Cushioning effects of inflation

There is widespread belief that the Bio administration might be making a drastic mistake if it thinks that creating a buzz of small talk about fighting corruption is a substitute for putting food on the table of Sierra Leoneans. The refrain everywhere is that the two are not mutually exclusive and that prolonged starvation might even undermine the fight against corruption. Sierra Leoneans are hungry and are now more interested in seeing the President doing something to cushion the effects of inflation and unemployment on them. Sierra Leoneans have witnessed increases in rent, transportation, electricity tariff, costly mobile phone tariffs and costly data tariff. The toll booths continue to be an impediment to commercial activities and yet the Bio government has not done anything about them. The average Sierra Leonean has always borne the brunt of these costs while these companies and their supporters in government have continued to enjoy tax breaks and huge net profits.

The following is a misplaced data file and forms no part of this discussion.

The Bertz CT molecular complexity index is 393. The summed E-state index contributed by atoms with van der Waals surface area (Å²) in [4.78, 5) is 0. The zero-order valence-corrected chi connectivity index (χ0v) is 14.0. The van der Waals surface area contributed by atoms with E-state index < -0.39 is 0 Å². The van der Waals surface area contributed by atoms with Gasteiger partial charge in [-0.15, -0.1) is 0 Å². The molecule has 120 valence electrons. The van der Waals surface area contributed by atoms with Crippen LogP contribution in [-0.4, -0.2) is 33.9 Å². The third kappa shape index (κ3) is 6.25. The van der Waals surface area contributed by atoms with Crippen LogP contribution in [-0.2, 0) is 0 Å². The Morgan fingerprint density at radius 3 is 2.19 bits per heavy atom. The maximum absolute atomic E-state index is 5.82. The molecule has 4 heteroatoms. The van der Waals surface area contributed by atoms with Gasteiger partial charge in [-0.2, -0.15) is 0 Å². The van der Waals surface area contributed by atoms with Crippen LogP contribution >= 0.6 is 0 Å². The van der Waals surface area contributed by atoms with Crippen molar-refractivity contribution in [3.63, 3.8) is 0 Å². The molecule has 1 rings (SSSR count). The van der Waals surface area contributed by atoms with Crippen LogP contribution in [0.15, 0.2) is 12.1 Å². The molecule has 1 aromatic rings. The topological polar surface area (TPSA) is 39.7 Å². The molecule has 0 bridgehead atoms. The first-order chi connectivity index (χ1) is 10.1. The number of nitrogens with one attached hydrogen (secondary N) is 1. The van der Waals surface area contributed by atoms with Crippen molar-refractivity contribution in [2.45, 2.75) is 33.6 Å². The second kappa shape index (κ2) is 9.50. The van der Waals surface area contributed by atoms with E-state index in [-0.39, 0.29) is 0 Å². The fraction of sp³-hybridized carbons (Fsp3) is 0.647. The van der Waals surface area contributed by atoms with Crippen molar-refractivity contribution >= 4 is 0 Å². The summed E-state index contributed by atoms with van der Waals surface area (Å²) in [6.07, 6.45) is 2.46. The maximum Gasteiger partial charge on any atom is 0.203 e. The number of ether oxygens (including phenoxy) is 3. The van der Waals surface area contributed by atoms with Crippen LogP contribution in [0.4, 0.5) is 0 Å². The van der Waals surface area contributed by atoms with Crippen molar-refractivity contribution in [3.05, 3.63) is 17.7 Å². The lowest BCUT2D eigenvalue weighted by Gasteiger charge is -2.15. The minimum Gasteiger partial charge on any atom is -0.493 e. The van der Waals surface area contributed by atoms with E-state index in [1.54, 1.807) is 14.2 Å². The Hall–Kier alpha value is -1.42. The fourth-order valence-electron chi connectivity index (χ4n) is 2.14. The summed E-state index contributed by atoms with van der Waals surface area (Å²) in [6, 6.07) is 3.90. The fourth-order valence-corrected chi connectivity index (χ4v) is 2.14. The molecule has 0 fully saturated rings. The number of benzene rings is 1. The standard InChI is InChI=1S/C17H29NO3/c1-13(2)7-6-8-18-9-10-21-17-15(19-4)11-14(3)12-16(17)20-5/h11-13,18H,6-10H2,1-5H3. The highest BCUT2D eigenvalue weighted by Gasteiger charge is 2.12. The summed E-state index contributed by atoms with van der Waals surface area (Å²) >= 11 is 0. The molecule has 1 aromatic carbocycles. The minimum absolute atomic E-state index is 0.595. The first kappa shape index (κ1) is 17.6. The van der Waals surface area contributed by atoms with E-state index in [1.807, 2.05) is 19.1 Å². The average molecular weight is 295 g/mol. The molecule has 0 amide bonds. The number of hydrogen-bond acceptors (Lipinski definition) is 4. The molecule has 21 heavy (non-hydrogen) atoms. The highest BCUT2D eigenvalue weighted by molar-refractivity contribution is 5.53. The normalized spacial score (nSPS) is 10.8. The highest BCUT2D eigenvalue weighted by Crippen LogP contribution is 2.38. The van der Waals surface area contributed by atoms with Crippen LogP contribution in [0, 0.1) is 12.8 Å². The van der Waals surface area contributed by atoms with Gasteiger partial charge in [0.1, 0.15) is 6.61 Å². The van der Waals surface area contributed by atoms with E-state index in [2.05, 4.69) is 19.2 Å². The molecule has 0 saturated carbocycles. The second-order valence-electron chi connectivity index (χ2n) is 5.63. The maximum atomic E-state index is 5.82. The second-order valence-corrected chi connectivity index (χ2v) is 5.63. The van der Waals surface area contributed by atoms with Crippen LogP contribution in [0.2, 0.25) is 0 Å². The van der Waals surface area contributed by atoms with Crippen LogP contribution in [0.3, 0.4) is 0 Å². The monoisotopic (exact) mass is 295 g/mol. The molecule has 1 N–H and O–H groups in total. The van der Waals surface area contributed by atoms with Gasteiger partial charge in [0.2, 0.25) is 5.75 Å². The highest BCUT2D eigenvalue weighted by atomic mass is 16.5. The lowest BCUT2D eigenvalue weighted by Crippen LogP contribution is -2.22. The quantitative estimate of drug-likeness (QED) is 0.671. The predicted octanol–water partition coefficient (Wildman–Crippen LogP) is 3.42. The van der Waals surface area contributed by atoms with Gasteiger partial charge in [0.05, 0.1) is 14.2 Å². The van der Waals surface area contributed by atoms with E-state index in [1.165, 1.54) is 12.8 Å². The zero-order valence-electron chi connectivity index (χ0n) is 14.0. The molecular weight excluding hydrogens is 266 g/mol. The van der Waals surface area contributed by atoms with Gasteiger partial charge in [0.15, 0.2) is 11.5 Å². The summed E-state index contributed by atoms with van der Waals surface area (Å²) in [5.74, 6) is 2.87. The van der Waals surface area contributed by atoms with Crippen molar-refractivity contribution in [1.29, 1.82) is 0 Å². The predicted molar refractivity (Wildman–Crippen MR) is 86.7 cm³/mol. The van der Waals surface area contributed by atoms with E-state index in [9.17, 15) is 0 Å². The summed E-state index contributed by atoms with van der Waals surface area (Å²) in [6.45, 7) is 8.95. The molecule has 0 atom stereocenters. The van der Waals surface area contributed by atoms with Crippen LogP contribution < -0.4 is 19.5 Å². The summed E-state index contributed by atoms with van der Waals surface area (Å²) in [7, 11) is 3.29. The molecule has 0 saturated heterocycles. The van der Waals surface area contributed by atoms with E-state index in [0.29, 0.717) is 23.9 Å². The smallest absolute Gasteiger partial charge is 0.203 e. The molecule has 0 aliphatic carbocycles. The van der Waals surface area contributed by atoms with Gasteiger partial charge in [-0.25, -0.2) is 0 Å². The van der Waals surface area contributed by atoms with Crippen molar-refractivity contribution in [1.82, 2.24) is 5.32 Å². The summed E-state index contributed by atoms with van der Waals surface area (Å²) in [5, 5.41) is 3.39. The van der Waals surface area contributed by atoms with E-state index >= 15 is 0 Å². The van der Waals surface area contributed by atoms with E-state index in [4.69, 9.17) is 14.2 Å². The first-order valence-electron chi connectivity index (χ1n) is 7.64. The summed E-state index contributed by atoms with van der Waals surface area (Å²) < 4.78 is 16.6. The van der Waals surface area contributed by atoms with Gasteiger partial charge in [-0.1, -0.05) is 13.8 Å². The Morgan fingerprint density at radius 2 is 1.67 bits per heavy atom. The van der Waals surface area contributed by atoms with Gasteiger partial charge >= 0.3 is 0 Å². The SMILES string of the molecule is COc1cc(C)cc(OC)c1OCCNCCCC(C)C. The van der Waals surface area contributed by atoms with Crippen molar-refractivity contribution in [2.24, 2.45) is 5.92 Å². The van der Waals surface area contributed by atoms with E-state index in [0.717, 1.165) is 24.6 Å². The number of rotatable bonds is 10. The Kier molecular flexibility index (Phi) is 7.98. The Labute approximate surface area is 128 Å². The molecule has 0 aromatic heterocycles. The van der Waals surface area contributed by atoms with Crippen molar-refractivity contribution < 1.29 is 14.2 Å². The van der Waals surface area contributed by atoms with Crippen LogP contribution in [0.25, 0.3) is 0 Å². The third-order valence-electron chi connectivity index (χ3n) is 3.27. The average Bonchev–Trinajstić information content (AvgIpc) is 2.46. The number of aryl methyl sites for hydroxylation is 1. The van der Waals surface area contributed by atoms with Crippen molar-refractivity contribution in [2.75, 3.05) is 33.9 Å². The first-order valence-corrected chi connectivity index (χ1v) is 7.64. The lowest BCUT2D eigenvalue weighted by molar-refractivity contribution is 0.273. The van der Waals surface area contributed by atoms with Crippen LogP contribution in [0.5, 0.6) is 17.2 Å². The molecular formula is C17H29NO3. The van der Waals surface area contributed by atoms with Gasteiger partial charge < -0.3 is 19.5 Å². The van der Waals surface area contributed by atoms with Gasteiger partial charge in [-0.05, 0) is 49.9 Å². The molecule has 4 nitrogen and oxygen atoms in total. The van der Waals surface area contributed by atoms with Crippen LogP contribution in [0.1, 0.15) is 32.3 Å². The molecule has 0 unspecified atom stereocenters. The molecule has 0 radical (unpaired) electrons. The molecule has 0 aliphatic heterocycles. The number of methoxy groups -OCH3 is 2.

Most Sierra Leoneans were hoping that the Bio government would rein-in on the mobile providers to reduce costs and ensure that consumers were no longer being fleeced out of their small hard earned money. The toll booths are not friendly to commercial activity and many were hoping that the Bio government would have reviewed the contracts for those booths and would have either arranged to have them removed permanently or would have had the contract revised to ensure that majority of the funds generated from those booths go directly to the government to be reinvested in infrastructural developed and in programs to generate local wealth.

Corruption